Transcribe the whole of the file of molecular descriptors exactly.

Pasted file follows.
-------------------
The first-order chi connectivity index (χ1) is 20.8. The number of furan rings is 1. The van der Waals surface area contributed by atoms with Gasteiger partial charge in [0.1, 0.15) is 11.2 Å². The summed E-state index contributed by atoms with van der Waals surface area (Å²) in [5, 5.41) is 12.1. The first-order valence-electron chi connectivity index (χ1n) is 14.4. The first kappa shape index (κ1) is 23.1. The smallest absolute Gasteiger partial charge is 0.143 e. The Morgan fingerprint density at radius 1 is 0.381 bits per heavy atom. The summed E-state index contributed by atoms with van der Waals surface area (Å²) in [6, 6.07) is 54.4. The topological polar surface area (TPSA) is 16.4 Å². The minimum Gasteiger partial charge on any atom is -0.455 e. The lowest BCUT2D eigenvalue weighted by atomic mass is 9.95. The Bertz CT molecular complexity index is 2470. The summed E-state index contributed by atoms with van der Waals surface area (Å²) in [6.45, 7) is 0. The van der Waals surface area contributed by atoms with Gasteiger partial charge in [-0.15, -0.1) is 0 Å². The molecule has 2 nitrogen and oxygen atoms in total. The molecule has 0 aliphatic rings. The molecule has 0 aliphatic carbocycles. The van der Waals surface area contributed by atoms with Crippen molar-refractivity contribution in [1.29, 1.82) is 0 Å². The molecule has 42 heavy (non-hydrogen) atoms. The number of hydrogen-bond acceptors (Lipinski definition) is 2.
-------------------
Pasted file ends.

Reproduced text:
The first-order chi connectivity index (χ1) is 20.8. The number of furan rings is 1. The van der Waals surface area contributed by atoms with Gasteiger partial charge in [0.1, 0.15) is 11.2 Å². The summed E-state index contributed by atoms with van der Waals surface area (Å²) in [5, 5.41) is 12.1. The first-order valence-electron chi connectivity index (χ1n) is 14.4. The first kappa shape index (κ1) is 23.1. The smallest absolute Gasteiger partial charge is 0.143 e. The Morgan fingerprint density at radius 1 is 0.381 bits per heavy atom. The summed E-state index contributed by atoms with van der Waals surface area (Å²) in [6, 6.07) is 54.4. The topological polar surface area (TPSA) is 16.4 Å². The minimum Gasteiger partial charge on any atom is -0.455 e. The lowest BCUT2D eigenvalue weighted by atomic mass is 9.95. The Bertz CT molecular complexity index is 2470. The summed E-state index contributed by atoms with van der Waals surface area (Å²) in [6.45, 7) is 0. The van der Waals surface area contributed by atoms with Gasteiger partial charge in [-0.15, -0.1) is 0 Å². The molecule has 2 nitrogen and oxygen atoms in total. The molecule has 0 aliphatic rings. The molecule has 0 aliphatic carbocycles. The van der Waals surface area contributed by atoms with Crippen molar-refractivity contribution in [1.29, 1.82) is 0 Å². The molecule has 42 heavy (non-hydrogen) atoms. The number of hydrogen-bond acceptors (Lipinski definition) is 2.